Eighth Bassoon Lesson, Part 1

Eighth Bassoon Lesson, Part 1. Articulation: stopping with the tongue, stopping with the air and embouchure, also hard and soft stops with the tongue. Practice technique: tongue diminuendo. New fingering, Eb3. By Terry B. Ewell. BDP#197. www.2reed.net/bdp.

<Intro Music: “Home Sweet Home” from A Tune a Day, lesson 29 number 6.>

In this lesson we will continue our work with long tones and dynamics. Dynamics are controlled with the wind. Articulation is most often controlled with the tongue. These two—the wind and tongue—can operate independently. They do not need to be linked. Often I find a common problem: articulation by many students is linked to the wind and not just the tongue.

Let’s illustrate this by having a “broken crescendo.”

Broken Crescendo with Tongue

<Example: broken crescendo stopped with the tongue.>

I stopped each portion of that crescendo with my tongue. Now notice that the effect is very different if I try to make the crescendo by stopping with the air.

Broken Crescendo with Embouchure and Air  

<Example: broken crescendo stopped with the air and embouchure>

With an air and embouchure stop to each note, the motion is halted a bit. That is OK if that is the effect you want. However, if you want to really direct the musical motion through separated notes, then use just the tongue for articulation. This is more effective.

I have a video on “Playing on the Wind” that talks about this more.


Let’s illustrate this method of articulation and musical shaping in Weissenborn page 12.  


First I will play the last two measures and then I will give the same gesture by playing the first two measures.

Weissenborn, p. 12

<Examples from Weissenborn page 12, Moderato.>

Notice that I shape the gesture with the wind. It is with my air, it is with my dynamics that the gesture, the phrase is shaped. The articulation I am shaping with the tongue. In these last two measures I use a legato tongue separating the pairs of eighth notes. In the first two measures I separate the staccato with my tongue as well. Let me play that again.

<Examples from Weissenborn page 12, Moderato.>

Did you notice that I didn’t change my embouchure or air (between the two). I kept them the same, I just changed the contact of the tongue on the reed.

Now I find that some students can’t do this immediately. They have conditioned themselves to like the tongue with the embouchure and the air in every articulation. Hopefully you can avoid that bad habit.

I will play for you again that last gesture, the last two measures, again followed by the first.

<Examples from Weissenborn page 12, Moderato.>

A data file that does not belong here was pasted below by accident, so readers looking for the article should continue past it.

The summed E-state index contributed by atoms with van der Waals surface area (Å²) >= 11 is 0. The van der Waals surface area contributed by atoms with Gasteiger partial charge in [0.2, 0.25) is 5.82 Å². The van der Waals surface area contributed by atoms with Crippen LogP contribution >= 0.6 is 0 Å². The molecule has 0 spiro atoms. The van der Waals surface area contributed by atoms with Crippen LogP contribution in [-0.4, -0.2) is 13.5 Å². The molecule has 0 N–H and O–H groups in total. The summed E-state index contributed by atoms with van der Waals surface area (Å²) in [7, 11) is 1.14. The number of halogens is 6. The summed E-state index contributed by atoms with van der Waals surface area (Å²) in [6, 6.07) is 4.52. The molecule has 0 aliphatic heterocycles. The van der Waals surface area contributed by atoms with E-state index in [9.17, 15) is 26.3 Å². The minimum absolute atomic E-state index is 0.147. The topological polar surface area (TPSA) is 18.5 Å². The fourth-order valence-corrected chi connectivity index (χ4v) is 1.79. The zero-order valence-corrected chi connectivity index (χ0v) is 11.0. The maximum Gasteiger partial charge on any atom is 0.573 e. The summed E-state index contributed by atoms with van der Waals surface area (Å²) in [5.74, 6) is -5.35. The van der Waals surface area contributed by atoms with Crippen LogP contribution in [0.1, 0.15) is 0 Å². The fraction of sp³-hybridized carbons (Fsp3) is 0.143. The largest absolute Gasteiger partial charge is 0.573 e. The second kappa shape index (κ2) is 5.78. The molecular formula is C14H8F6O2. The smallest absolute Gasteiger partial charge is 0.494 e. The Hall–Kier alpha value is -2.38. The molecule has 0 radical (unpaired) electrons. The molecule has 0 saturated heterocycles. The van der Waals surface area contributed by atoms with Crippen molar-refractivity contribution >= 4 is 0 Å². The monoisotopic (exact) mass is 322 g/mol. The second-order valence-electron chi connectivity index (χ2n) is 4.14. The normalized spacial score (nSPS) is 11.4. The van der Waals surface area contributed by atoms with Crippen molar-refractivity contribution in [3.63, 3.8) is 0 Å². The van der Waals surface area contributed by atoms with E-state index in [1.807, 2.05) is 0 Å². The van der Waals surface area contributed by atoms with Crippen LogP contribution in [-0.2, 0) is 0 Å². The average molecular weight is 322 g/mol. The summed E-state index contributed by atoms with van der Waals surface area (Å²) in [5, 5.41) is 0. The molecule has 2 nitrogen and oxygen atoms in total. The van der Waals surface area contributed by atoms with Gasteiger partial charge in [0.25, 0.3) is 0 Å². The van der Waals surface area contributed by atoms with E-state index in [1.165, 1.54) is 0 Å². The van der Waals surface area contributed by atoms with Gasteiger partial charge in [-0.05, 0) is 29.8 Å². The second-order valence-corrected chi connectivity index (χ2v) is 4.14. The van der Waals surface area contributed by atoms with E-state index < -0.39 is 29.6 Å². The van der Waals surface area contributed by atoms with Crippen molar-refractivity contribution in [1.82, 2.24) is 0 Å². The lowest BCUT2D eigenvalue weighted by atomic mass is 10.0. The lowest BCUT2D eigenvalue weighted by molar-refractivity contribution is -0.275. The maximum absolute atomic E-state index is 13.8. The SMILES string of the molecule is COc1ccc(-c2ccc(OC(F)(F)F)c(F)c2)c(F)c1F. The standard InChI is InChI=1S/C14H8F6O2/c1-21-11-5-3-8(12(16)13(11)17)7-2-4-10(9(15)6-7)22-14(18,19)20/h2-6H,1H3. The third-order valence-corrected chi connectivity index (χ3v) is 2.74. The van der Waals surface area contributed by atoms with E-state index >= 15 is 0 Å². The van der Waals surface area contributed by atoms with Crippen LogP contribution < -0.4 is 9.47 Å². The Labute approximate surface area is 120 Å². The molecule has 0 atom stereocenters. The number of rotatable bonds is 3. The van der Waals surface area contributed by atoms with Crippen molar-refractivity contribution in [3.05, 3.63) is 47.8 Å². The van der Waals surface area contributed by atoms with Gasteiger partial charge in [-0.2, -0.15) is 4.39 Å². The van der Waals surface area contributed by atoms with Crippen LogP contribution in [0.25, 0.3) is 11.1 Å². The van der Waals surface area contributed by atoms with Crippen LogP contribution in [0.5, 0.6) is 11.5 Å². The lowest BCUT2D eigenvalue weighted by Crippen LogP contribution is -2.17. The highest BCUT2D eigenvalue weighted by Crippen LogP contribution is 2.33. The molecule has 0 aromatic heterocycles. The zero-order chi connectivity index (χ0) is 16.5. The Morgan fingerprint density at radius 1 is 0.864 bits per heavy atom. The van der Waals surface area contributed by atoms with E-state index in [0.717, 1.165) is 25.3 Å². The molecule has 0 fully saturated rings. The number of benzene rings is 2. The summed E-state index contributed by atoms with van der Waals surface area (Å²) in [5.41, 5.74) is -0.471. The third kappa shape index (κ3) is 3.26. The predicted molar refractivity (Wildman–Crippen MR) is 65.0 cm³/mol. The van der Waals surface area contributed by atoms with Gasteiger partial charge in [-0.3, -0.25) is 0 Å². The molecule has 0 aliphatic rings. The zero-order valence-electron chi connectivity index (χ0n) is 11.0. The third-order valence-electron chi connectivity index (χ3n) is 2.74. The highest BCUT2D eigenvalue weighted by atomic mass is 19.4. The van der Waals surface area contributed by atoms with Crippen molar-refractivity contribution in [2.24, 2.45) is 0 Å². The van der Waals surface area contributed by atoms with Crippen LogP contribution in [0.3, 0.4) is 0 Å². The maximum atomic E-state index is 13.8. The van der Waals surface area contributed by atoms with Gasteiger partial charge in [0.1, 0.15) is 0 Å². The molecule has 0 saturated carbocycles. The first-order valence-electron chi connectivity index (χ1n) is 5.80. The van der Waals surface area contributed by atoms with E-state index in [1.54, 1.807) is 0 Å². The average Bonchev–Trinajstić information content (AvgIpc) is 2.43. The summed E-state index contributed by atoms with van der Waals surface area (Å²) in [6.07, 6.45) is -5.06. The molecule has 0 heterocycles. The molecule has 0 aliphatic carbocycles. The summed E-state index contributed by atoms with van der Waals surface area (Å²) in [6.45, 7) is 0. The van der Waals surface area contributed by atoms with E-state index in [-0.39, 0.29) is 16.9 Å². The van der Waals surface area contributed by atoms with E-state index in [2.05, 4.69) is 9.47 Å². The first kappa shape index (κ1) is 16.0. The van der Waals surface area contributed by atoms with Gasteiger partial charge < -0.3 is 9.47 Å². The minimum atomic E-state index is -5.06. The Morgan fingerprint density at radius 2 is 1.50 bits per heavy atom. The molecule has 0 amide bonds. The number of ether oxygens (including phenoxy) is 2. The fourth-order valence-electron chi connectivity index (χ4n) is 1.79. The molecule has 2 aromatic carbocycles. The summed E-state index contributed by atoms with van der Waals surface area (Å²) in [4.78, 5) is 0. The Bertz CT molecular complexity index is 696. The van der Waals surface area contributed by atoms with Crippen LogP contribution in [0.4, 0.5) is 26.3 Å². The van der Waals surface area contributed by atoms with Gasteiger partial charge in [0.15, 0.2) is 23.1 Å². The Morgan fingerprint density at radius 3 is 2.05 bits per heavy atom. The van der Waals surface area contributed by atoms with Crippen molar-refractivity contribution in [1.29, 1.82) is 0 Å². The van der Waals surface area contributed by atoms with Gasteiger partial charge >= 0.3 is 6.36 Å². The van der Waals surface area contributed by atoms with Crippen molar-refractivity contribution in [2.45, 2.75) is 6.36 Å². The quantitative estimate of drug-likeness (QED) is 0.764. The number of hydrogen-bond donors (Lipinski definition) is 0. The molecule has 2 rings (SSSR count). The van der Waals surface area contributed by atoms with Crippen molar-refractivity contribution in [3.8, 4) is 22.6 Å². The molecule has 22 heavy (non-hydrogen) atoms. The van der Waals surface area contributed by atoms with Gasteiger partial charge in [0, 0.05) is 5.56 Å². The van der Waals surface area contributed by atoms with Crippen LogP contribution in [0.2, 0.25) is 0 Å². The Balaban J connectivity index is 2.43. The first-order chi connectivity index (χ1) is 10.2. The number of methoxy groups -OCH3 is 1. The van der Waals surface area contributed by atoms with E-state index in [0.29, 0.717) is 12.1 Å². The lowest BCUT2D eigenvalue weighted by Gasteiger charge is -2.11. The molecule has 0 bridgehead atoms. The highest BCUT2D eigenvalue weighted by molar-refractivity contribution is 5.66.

Now, if you don’t remember the difference between the tongued stop of the notes vs. the stop of embouchure and air, please review my third video in these bassoon lessons. That is BDP #33.

Now tongued stops on the reed can vary. I can stop a note quite abruptly.

Hard and Soft Stops

<Example of hard, abrupt stops>

Or I can stop it less suddenly.  

<Example of soft, slower stops>

In fact if you gain enough control of your tongue on the reed, you can even create a tongued diminuendo.

<Example of diminuendo with the tongue only>

I am stopping the reed with my tongue. Let’s stop here for a moment and let me explain this concept further. I only demonstrate here the tongued decrescendo or diminuendo for the purposes of practice. For you to learn to control your tongue on the reed. I never do this slow stop in performances. However, the soft stops of notes are really just tongued diminuendos occurring faster. So if you learn to master this slower stop of the notes with the tongue then you will gain control of the stops of the notes at a quicker tempo. So I encourage you to practice this exercise and practice the timing of your stops: shorter or slower.  

Now when your tongue hits the reed you can make it more abrupt by tonguing right in the center of the reed. Center of the Reed Apperture

You can make it less abrupt by tonguing more towards the edge. In this case my reed is at a little bit of a slant. I can tongue the lower right hand corner.

Corner of the Reed Apperture

<Example of legato (right hand corner) tonguing>

That gives very smooth tonguing.

So experiment with where your tongue contacts the reed for more subtle articulation.

Now, I can also stop with the air and embouchure.

<Example of air and embouchure stops>

Learning to vary your articulations will prepare you for much greater musical expression. You need to master all of these techniques so that you will have the widest range of articulations available.

Well Eb3 on the bassoon deserves special attention. It is what is considered a “forked fingering” because a finger is skipped.

Here we have one finger down, one finger down, this finger is skipped.

Here are two standard fingerings for Eb3. Choose one of these two fingerings that has the best sound and intonation for you. For fast passages I use this Eb fingering.

Keep on practicing! Just a few more lessons in this series left. Bye.

<Closing Music: “Home Sweet Home” from A Tune a Day, lesson 29 number 6.>


Copyright (c) 2016 By Terry B. Ewell. All rights reserved.